Sometimes it takes a specific instance of medical malpractice to illustrate how far we still have to go before all medical patients receive care free of errors.
Take a report in the Times last week which seems like it is out of a horror movie. According to the tale, doctors at one facility pronounced a patient dead following an adverse reaction to drugs. The female patient was an organ donor, and a medical team brought her body to the operating room to extract the organs for donations. Shockingly, while prepping the body–moments before cutting her open–the patient opened her eyes. She was not dead.
How on earth could such a mistake be made in a modern hospital today?
As with most instances of malpractice, the answer is complex. A review of the situation by a patient safety group points out that many different errors were made which led to the situation. For example, a nurse performed a required reflex test on the 41-year old patient and noticed that the toes were curled. In addition, at the time the nurse noted that the nostrils appeared to be moving in an out. On top of that, the article suggests that the patient was “fighting” the respirator and wanting to breathe on her own.
Those nostrils motions were actually recorded in medical records, but, amazingly, nothing was actually done in response. A sedative was given and the patient was wheeled into the operating room.
Expectedly, as news of this situation spread, all those in the patient safety world have expressed collective frustration. The facility has since been cited by state officials and was required to submit a plan of corrective action on top of being fined. An outside consultant was also hired to oversee changed protocols at the facility to literally re-teach the diagnosis of death.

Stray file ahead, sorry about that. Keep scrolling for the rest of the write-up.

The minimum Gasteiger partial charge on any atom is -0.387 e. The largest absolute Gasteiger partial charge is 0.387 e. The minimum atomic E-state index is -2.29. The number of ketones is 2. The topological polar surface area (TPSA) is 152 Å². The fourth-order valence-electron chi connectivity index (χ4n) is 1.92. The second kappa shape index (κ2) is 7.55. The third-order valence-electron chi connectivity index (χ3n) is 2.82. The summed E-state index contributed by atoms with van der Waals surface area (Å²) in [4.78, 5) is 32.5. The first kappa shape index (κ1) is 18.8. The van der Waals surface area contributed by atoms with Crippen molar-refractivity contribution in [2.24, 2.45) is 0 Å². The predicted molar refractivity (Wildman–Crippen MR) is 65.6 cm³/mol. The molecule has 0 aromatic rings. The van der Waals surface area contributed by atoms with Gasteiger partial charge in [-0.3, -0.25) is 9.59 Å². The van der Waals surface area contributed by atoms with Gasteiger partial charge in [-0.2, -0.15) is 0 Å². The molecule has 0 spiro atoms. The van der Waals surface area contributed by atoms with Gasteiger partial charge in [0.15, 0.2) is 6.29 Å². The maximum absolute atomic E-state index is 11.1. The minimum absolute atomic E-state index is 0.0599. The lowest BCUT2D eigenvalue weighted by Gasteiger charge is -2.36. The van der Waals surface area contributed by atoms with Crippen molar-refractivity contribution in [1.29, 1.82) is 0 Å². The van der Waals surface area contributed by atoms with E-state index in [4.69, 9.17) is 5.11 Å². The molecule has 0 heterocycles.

Rare, But Not Uncommon
This bizarre and shocking tale is an important reminder of the reality of medical care today. Of course, most medical professionals do not make errors of this nature. But, these and similar mistakes do happen far more than the average resident would suspect. In some ways, the most unique the situation the more likely that a mistake will be made. That is because in these less common situations, all those who notice small signs which indicate a problem (like moving body parts) are more likely to ignore them or not counsel for more information. It is almost as if some medical providers assume that such an error couldn’t happen and so use the unlikelihood to cut corners, which actually leads to the mistake itself.
Local residents should also use this case as a testament to the fact that their suspicions about medical malpractice, no matter how unique, are not necessarily wrong. That does not mean that every adverse event is connected to a medical error. But it does mean that it is not appropriate to always assume that doctors, nurses, and aides acted appropriately. They often do not, and cause severe harm.
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